28 V. A. Estevez, 'A7tc.i>A.sto KaA.oc; • A&>V\c;: A description of Bion's Refrain, Maia 33 (1981) 35-42. Burkert 1979, 107: "The 'garden' ritual is to be understood as play-acting the failure of planting in order to ensure by contrast the success in reality". G. J. Baudy 1986 suggests a different origin, viz. in the wide-spread agricultural custom of testing various kinds of seeds, in order to find out which will yield the best results-in my view decidedly the most convincing solution. On the 'prehistory' of the gardens of Adonis see: M. Delcor, Le probleme des jardins d 'Adonis dans lsaie 17, 9-11 a Ia lumiere de Ia civilisation syro-phenicienne, Syria 55 (1978) 370-94. B. Servais Soyez, o.c (preceding note) 68 ff., denies the existence of these gardens in the Near East. All this does not imply, of course, that the same meaning should be attached to the Greek urban ceremonies, where the women must have associated the withering herbs with the wailing for Adonis. For the archaeological evidence see besides the literature mentioned (above nn. 23 and 27): A. Neppi Modena, ADONIA e ADONIDOS KEPOI nelle raffigurazioni vascolari attiche, RPAA 27 (1953) 177-87. On the survival of the Adonis garden: W. Baumgartner, Das Nachleben der Adonisgarten auf Sardinien und im iibrigen Mittelmeergebiet, Schweiz. Arch. Vollcsk.43 ~1946) 122-48 = idem, Zum Allen Testament (Leiden 1959) 247-81. 2 Menander Samia 43 ff.: t7ti to ttyoc; Klj7touc; yap civtq>ep6v 'tlvac;, (ci>pxo]iivt', t7tavv6x- t~ov taKt:Oaa11tvat. Comparable elements in Aristoph. Lys. 387-398.
30 H.-D. Blume, Menarulers 'Samia'. Eine Interpretation (Darmstadt 1974) 16 n.31, with the evidence. Cf. also the evidence and literature in: W. S. Ferguson, Hellenistic Athens (London 1969 = 1911) 78 f. Add the revealing passage of Artemidor. 3, 61: "Night vigils, nightly festivals, and banquets at which one stays awake the whole night are auspicious in regard to marriages and partnerships (…). The dream indicates, moreover, that adulterers and adulteresses will be found out but that they will not be punished in any way, since the activities at night festivals are known to all those who participate and, even if they are licentious, they are, in a certain sense, permitted". The theme of the pannuchis prenancy occurs e.g. also in Eur. Ion.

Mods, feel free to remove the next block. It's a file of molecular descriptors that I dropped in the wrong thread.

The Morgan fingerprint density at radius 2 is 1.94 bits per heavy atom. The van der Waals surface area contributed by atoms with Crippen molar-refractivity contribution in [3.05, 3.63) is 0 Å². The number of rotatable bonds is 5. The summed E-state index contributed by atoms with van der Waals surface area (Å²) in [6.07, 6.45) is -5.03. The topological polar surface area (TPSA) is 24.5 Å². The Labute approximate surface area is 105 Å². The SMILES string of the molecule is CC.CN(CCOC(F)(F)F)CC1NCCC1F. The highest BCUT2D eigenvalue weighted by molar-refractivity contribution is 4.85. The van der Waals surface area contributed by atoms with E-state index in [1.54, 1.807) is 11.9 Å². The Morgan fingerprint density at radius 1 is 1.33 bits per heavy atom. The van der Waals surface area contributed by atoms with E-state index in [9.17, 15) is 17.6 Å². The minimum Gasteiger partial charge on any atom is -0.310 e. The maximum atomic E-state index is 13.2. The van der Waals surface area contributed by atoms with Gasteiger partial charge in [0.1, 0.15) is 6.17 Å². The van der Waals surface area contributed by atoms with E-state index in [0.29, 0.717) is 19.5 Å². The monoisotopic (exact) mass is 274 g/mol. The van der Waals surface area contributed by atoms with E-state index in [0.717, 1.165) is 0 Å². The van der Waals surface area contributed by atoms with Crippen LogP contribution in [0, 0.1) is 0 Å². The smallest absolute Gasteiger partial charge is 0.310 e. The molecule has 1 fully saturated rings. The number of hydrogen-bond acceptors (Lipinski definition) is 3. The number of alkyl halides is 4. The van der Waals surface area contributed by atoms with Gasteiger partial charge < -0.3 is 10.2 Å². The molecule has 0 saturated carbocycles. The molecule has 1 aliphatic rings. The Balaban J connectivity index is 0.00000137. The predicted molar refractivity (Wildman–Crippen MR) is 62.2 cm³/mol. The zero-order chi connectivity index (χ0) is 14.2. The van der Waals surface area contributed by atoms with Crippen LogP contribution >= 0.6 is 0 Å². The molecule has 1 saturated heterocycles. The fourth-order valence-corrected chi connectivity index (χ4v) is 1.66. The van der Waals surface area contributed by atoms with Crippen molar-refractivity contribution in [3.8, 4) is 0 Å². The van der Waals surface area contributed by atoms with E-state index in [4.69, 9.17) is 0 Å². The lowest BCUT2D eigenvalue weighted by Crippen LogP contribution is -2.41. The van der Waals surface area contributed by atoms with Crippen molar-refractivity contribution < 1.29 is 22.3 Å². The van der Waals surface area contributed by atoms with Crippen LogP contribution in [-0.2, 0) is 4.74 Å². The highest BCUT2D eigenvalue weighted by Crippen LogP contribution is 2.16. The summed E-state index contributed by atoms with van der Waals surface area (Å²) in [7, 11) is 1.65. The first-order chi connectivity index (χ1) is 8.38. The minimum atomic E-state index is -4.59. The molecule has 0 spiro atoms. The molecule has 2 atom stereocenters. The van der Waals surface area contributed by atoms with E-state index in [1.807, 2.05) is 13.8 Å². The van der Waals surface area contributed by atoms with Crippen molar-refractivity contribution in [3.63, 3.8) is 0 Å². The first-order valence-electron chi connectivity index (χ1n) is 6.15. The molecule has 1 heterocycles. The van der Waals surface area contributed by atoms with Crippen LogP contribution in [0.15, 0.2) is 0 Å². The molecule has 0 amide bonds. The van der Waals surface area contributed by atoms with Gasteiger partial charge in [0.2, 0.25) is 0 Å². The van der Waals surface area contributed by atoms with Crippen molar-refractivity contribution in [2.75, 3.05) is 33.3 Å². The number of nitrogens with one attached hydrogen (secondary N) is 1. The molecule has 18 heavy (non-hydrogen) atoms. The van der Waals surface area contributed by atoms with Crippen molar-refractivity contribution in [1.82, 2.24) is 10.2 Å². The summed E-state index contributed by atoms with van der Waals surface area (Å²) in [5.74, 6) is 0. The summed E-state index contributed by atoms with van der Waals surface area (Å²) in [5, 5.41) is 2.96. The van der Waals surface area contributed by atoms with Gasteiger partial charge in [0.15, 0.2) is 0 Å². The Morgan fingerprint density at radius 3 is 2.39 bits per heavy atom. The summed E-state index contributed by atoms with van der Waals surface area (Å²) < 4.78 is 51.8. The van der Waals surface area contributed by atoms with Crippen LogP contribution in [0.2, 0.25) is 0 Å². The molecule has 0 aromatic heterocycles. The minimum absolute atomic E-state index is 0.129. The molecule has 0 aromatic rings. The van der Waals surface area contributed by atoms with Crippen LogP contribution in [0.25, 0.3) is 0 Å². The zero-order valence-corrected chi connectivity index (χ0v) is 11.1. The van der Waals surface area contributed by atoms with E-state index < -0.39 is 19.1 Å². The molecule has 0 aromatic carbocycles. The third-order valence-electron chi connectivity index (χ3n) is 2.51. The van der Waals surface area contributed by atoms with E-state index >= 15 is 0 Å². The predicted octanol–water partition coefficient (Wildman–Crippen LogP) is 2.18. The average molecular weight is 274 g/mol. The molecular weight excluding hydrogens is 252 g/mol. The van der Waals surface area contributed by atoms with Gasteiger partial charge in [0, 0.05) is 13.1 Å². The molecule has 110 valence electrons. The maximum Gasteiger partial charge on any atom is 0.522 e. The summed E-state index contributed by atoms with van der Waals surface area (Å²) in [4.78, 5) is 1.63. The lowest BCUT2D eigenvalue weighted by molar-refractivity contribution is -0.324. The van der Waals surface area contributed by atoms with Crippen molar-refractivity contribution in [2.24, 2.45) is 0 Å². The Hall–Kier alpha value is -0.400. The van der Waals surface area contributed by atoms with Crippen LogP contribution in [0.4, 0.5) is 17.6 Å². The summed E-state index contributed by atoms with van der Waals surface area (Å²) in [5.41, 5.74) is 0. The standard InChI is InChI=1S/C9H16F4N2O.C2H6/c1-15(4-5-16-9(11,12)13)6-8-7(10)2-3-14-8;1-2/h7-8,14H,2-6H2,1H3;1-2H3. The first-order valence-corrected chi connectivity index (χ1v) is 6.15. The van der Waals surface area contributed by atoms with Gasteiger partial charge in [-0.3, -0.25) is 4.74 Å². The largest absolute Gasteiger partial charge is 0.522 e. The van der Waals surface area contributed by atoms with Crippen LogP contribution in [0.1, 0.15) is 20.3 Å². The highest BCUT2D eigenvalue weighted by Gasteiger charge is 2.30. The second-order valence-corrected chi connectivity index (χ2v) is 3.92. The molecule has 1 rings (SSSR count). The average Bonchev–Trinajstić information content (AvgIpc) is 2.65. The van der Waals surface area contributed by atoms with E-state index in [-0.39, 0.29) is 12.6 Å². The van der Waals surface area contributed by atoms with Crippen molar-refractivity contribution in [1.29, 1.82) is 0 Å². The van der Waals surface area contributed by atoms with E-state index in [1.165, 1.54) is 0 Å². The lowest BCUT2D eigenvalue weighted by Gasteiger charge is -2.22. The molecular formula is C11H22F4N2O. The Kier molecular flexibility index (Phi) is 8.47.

3 This had already been argued by P. Lambrechts, Over Griekse en oosterse mysteriegodsdiensten; de zgn. Adonis mysteries, Med. Kon. Vlaamse Ak. Wet. Kl. Lett. 16, 1 (1954); idem, La 'resurrection' d'Adonis, AIPhO 13 (1955) 205-40, whose sceptical views views found more recognition recently. Cf. U. Bianchi, Adonis. Attualita di una interpretazione 'religionsgeschichtlich', and P. Xella, Adonis oggi. Un bilanco critico, both in: Adonis 1984; S. Ribichini, Salvezza ed escatologia nella vicenda di Adonis? in: U. Bianchi and M. J. Vermaseren 1982, 633-4 7. In the Epitaphios of Adonis by Bion of Smyrna (latest edition: M. Fantuzzi [Liverpool1985]) of the 1st century BC, there is not the slightest allusion to a possible resurrection of the god. On the contrary, Kci>pa ot V\V ouK cinoA.u&t ("Persephone will not let him go", I. 96). On the new scepsis concerning the resurrection of 'mystery' gods in general see: Inconsistencies II ch. I. N. Robertson, The Ritual Background of the Dying God in Cyprus and Syro-Palestine, HThR 75 (1982) 313-59, develops a particularly intricate interpretation of the death of the god, which I am not always able to follow.
32 Cf. Schol. Aristoph. Lys. 388-9.

Encyclopaedia of Religion and Ethics, Vol. 9 [1917], p.891:
22. Adon, 'master,' is used in Hebrew and Phoenician for the owner of a slave. It describes the god as a proprietor of a person, just as baal describes him as a proprietor of a place. In the dedicatory inscriptions and in the personal names the term is applied to nearly every god and goddess of the pantheon. This shows that, like the foregoing terms, it is not an individual name, but a title. Every town could have its adon as well as its el or its ba'al (see ERE iii. 179, § 8).